At 3,000 feet long and 700 feet wide, Skechers’ new 1.8 million-square-foot distribution center in the eastern end of Southern California’s Inland Empire is big enough to contain 40 football fields. Sitting on more than 200 acres, the building with 270 truck bays has 800 miles of steel rebar, 700 miles of electrical wiring and 14 miles of water sprinkler pipes.
The construction of the nation’s largest industrial DC is a strong signal the downturn that took industrial real estate vacancy rates to a 10.9 percent peak nationally in the first quarter of 2010 is over, with vacancy rates falling to 9.7 percent in the third quarter, according to global real estate firm Grubb & Ellis.
But the radical changes wrought by stubborn economic woes, rising fuel costs and volatile consumer demand are just beginning and will evolve as retailers and manufacturers seek new efficiencies in their supply chains and distribution networks.
Many, like Skechers, are consolidating multiple warehouses into big-box distribution centers and employing automation and advanced technologies, including robotics, ASRS (advanced storage and retrieval systems), smart conveyors and voice activation systems to gain the efficiencies and economies of scale that such facilities are capable of providing.
The trend to bigger, more efficient DCs, driven in part by the growth of online retailing, has resulted in a shortage of Class A distribution centers of 400,000 square feet or more in the nation’s logistics hubs. It’s driving demand for new construction of big-box DCs, one of the few bright spots in a recession-battered U.S. warehousing market that only recently has started to recover.
Skechers, the nation’s second-largest footwear company, isn’t alone. Appliance giant Whirlpool last year announced plans to consolidate more than 40 older warehouses into 10 national distribution centers, including a 1 million-square-foot DC in Wilmer, Texas, near Dallas.
Online retail giant Amazon.com previously announced plans to open a 1.2 million-square-foot fulfillment center in Phoenix and a 900,000-square-foot facility in Indianapolis.
And in March, Hewlett-Packard consolidated a number of facilities by leasing a 1.4 million-square-foot facility in San Bernardino, in California’s Inland Empire. At the time, it was the nation’s largest leasing deal since the start of the recession in 2008.
That record lasted all of a few months until Skechers unleashed its half-mile-long-plus mega-DC in Moreno Valley that is set to open by year-end.
The deals are part of a consolidation trend in retail distribution made possible by evolving technologies that drive new levels of automation and efficiency in warehouse operations, said Darla Longo, vice chairwoman at global real estate services firm CB Richard Ellis. Longo acted as broker for the Skechers deal with project developer Highland Fairview and brokered the facilities Skechers is vacating.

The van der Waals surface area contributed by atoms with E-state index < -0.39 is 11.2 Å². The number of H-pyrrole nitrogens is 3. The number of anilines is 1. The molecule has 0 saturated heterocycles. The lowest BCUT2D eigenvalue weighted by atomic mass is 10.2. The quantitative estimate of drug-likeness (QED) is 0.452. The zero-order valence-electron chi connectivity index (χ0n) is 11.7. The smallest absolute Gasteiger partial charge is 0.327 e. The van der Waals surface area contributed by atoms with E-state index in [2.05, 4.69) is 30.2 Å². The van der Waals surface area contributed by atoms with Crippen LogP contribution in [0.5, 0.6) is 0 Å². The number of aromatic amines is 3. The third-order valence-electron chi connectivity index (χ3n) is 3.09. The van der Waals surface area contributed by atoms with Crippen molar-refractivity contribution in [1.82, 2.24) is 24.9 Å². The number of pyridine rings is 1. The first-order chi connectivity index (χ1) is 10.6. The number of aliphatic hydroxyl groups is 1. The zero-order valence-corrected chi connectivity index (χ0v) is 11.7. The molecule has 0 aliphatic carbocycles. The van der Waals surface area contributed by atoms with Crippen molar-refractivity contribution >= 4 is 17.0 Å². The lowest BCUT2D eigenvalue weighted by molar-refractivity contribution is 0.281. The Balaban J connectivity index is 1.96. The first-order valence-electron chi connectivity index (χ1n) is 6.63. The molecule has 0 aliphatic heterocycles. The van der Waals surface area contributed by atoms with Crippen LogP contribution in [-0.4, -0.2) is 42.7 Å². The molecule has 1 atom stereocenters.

By consolidating, Skechers expects to save more than $10 million annually in operating expenses through more efficient use of energy, reduced labor costs and other economies of scale. It also enables the company to “get out of the trucking business” by not having to move goods between warehouses.
“The Skechers facility and others like it are exponentially more efficient than other types of warehouses,” Longo said.
The overall U.S. warehousing market is improving, but major logistics hubs such as the Inland Empire, Chicago, Dallas and New Jersey are well ahead of the pack, said Jim Costello, principal with CB Richard Ellis Econometric Advisors, the research and data arm of CB Richard Ellis.
That’s where most big-box DCs are located and is consistent with strong and growing demand for such facilities, which far outpaces overall market demand. The 85 properties of 1 million square feet or more that were built in the U.S. since 2000 have a collective availability rate of 8.5 percent, while the overall national industrial warehousing availability rate is around 13.7 percent.
The availability rate for the 85 big-box DCs is down from a high of 14.4 percent in the second quarter of 2009. Sixteen of the properties are in the Inland Empire; nine are in Chicago; eight are in Dallas; seven are in Atlanta; there are six in New Jersey and Memphis; and five in Columbus, Ohio, and St. Louis.
Development of big-box DCs is keeping pace with reduced availability. As of the third quarter, DCs of 400,000 square feet or more accounted for 36.8 percent of all new warehouse construction in the U.S. since 2000, although such facilities make up only 6.2 percent of the nation’s total warehouse inventory.
DCs of 400,000 square feet or more accounted for 96.5 million square feet of new warehouse space added in Riverside, Calif., since 2000, equal to 56.4 percent of the total. In the same period, 61.2 million square feet of new big-box space was added in Chicago, equal to 46.5 percent of the total. In Atlanta, 52 million square feet of new big-box space was added, equal to 47.7 percent of new construction, and 43.6 million square feet of new big box space was added in Dallas, equal to 53 percent of the total.